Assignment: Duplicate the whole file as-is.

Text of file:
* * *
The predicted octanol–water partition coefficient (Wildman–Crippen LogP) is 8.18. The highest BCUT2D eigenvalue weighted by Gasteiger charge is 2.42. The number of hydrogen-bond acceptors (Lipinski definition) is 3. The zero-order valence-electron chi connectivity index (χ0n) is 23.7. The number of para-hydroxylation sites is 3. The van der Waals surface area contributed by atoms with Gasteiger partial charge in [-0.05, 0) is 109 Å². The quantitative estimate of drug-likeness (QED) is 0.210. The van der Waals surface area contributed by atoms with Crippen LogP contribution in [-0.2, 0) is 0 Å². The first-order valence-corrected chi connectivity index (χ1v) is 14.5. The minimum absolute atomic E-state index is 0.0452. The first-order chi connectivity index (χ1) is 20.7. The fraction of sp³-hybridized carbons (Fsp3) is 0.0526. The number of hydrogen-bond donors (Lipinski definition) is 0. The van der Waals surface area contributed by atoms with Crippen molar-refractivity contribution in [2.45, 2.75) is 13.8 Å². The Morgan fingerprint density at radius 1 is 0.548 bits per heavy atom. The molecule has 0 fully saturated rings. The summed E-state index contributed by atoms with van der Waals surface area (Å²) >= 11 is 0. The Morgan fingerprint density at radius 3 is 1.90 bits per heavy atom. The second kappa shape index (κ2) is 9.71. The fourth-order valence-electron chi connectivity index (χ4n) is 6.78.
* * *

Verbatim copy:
The predicted octanol–water partition coefficient (Wildman–Crippen LogP) is 8.18. The highest BCUT2D eigenvalue weighted by Gasteiger charge is 2.42. The number of hydrogen-bond acceptors (Lipinski definition) is 3. The zero-order valence-electron chi connectivity index (χ0n) is 23.7. The number of para-hydroxylation sites is 3. The van der Waals surface area contributed by atoms with Gasteiger partial charge in [-0.05, 0) is 109 Å². The quantitative estimate of drug-likeness (QED) is 0.210. The van der Waals surface area contributed by atoms with Crippen LogP contribution in [-0.2, 0) is 0 Å². The first-order valence-corrected chi connectivity index (χ1v) is 14.5. The minimum absolute atomic E-state index is 0.0452. The first-order chi connectivity index (χ1) is 20.7. The fraction of sp³-hybridized carbons (Fsp3) is 0.0526. The number of hydrogen-bond donors (Lipinski definition) is 0. The van der Waals surface area contributed by atoms with Crippen molar-refractivity contribution in [2.45, 2.75) is 13.8 Å². The Morgan fingerprint density at radius 1 is 0.548 bits per heavy atom. The molecule has 0 fully saturated rings. The summed E-state index contributed by atoms with van der Waals surface area (Å²) >= 11 is 0. The Morgan fingerprint density at radius 3 is 1.90 bits per heavy atom. The second kappa shape index (κ2) is 9.71. The fourth-order valence-electron chi connectivity index (χ4n) is 6.78.